America has the best cops in the world. Without question, the men and women who serve in blue uniform in the United States are the braver and more professional than the police forces of any other country. That is a plain fact that too many people forget in their eagerness to pin the blame on our police for society’s ills, and brazenly ignored by those whose vocation is to slander those who serve our communities.
Sometimes people don’t fully appreciate something good until they don’t have it anymore. That was the case with me before I moved to Russia. I have always highly respected the police. And the times I have lived in high crime neighborhoods, I always felt safer when I saw a police cruiser rolling by or a cop walking the beat.
But over the many years I have spent living here in Moscow I have learned to cross the street if I see two cops walking my way (Russians police are always in pairs.) A policeman in Russia doesn’t serve to protect, he serves to collect. To collect bribes from criminals and to extort money from the innocent.
All of my experiences with Russian police have been unpleasant. Most typically it has been when they hear me speak and realize I’m a foreigner, and most likely American. That leads to the inevitable demand “documents, please.” (Oh, and unlike everywhere in Europe, not one cop in Russia speaks a word of English, the international language of tourism.)
Now this is where things can get difficult. Russia requires a lot of documents with a lot of little stamps, it is a culture famous for its excessive bureaucracy. So in one instance, I was stopped on Red Square on New Year’s Day. My documents were demanded, and I had my passport, my driver’s license, my Russian visa, my residence permit and my immigration card. But I didn’t have my work permit, as I had assumed that the only place I needed to show my work permit was at work. Well, two beefy guys named Ivan and Igor place me under arrest for not having my work permit, and I had neither a lawyer nor internet access to determine whether my arrest might conceivably be legal.
And the bargaining commenced. I could be held up to a week without counsel or bail, even if I had broken no law. Or: I could pay a “non-official fine” of $1000 in U.S. dollars. I didn’t want to give these mutts a thousand bucks, but I sure didn’t want to spend a week in a Russian prison either. After two hours they decided a hundred bucks would do, and I wrote it off as a cost of living in Russia. Oh, and I found out later I was correct about not having to carry my work permit at all times, but the cops rely on Russia’s overly complex and often nonsensical legal codes to make extortion easier.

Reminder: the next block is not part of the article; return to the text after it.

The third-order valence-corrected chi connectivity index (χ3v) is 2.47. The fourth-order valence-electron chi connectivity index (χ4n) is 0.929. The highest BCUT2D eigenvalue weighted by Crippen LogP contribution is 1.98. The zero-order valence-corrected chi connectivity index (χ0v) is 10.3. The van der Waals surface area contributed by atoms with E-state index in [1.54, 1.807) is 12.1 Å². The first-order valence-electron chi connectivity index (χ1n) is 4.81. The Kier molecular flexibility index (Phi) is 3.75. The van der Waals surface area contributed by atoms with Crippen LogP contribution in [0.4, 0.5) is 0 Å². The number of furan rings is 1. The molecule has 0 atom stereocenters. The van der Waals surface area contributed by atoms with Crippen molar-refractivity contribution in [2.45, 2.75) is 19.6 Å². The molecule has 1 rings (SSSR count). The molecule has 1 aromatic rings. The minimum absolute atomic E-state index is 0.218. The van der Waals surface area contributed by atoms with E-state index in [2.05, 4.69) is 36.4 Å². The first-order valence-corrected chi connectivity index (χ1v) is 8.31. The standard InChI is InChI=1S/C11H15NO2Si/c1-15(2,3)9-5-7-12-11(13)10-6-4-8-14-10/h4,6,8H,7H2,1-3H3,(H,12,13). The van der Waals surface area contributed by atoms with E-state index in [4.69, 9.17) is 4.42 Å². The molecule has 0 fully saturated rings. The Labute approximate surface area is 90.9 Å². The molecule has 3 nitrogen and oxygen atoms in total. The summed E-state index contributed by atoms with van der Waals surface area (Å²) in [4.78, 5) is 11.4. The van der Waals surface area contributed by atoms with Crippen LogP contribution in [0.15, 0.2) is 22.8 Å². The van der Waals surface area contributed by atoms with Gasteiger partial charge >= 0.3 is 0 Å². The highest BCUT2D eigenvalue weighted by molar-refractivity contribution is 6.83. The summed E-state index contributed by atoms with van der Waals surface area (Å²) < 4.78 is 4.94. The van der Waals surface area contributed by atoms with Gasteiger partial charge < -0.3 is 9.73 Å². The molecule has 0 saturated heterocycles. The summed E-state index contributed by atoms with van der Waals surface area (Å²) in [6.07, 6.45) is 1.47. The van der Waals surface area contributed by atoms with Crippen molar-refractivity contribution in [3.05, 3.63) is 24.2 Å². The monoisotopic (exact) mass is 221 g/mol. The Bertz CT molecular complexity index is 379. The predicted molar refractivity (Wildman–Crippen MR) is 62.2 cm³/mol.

More often, I have been able to intimidate the cops here into backing off, by screaming loudly and making my own threats. More than once I have claimed to be friends with some major Kremlin official, and these bozos paused to think, maybe this American is bluffing, but maybe he’s not. And although it was kind of amusing the first one or two or three times, being shaken down by the police quickly becomes a draining and unpleasant experience.
More frightening is the realization that in a life threatening situation I have no leverage or recourse to any sort of help or justice. If I were badly hurt in an accident, I have no confidence that the cops are going to let me get medical attention without a payoff. And if some crazy drunk Russian nationalist assaults me, it is more likely that I get a jail sentence than the person who attacks me.
Police corruption is a sad fact of life in most of the world. In Mexico and much of the rest of Latin America, the federal and local police forces are thoroughly infiltrated by the drug cartels. In most of Africa and the Middle East the police are simply thugs in uniform, dedicated to upholding the autocratic governments that pay their salaries.
Too many Americans do not fully appreciate the fine job our police do, often in difficult and even dangerous circumstances. Some critics of the police even seem determined to slander and defame these fine men and women with grossly false accusations. These are people with no appreciation for how important our cops are to keeping our streets and communities safe, and our society civilized.
Every time I am back in America and I see a cop, I think “you guys really are the best the world, and thank you for the great job you do protecting us.”